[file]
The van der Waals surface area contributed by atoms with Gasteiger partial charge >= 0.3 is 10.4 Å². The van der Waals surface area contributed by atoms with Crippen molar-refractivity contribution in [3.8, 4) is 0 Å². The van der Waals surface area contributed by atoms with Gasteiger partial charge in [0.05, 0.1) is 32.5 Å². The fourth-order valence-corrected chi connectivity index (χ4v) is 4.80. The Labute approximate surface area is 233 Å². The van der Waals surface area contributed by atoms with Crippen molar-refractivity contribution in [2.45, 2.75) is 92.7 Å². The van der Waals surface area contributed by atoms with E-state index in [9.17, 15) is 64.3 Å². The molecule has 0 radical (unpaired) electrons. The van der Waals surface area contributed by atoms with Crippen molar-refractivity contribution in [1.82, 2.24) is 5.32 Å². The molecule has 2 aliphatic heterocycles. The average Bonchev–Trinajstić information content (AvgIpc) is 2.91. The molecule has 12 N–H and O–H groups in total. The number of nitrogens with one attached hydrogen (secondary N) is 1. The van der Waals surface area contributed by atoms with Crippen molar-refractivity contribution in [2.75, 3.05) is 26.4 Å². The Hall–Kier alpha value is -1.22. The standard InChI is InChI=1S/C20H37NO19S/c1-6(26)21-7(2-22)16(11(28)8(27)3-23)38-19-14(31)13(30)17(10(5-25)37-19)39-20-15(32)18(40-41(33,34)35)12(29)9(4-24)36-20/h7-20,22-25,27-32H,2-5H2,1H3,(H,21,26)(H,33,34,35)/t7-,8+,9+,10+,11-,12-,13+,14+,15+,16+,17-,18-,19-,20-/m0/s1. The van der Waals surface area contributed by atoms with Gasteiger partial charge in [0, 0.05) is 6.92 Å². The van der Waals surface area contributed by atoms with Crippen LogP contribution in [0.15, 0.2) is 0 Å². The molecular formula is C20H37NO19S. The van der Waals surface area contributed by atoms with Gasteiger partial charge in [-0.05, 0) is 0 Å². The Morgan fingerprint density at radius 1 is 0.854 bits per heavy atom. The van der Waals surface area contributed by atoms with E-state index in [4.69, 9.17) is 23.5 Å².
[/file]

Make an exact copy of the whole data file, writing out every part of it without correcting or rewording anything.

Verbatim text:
The van der Waals surface area contributed by atoms with Gasteiger partial charge >= 0.3 is 10.4 Å². The van der Waals surface area contributed by atoms with Crippen molar-refractivity contribution in [3.8, 4) is 0 Å². The van der Waals surface area contributed by atoms with Gasteiger partial charge in [0.05, 0.1) is 32.5 Å². The fourth-order valence-corrected chi connectivity index (χ4v) is 4.80. The Labute approximate surface area is 233 Å². The van der Waals surface area contributed by atoms with Crippen molar-refractivity contribution in [2.45, 2.75) is 92.7 Å². The van der Waals surface area contributed by atoms with E-state index in [9.17, 15) is 64.3 Å². The molecule has 0 radical (unpaired) electrons. The van der Waals surface area contributed by atoms with Crippen molar-refractivity contribution in [1.82, 2.24) is 5.32 Å². The molecule has 2 aliphatic heterocycles. The average Bonchev–Trinajstić information content (AvgIpc) is 2.91. The molecule has 12 N–H and O–H groups in total. The number of nitrogens with one attached hydrogen (secondary N) is 1. The van der Waals surface area contributed by atoms with Crippen molar-refractivity contribution in [2.75, 3.05) is 26.4 Å². The Hall–Kier alpha value is -1.22. The standard InChI is InChI=1S/C20H37NO19S/c1-6(26)21-7(2-22)16(11(28)8(27)3-23)38-19-14(31)13(30)17(10(5-25)37-19)39-20-15(32)18(40-41(33,34)35)12(29)9(4-24)36-20/h7-20,22-25,27-32H,2-5H2,1H3,(H,21,26)(H,33,34,35)/t7-,8+,9+,10+,11-,12-,13+,14+,15+,16+,17-,18-,19-,20-/m0/s1. The van der Waals surface area contributed by atoms with Gasteiger partial charge in [0, 0.05) is 6.92 Å². The van der Waals surface area contributed by atoms with Crippen LogP contribution in [0.15, 0.2) is 0 Å². The molecular formula is C20H37NO19S. The van der Waals surface area contributed by atoms with Gasteiger partial charge in [-0.05, 0) is 0 Å². The Morgan fingerprint density at radius 1 is 0.854 bits per heavy atom. The van der Waals surface area contributed by atoms with E-state index in [4.69, 9.17) is 23.5 Å².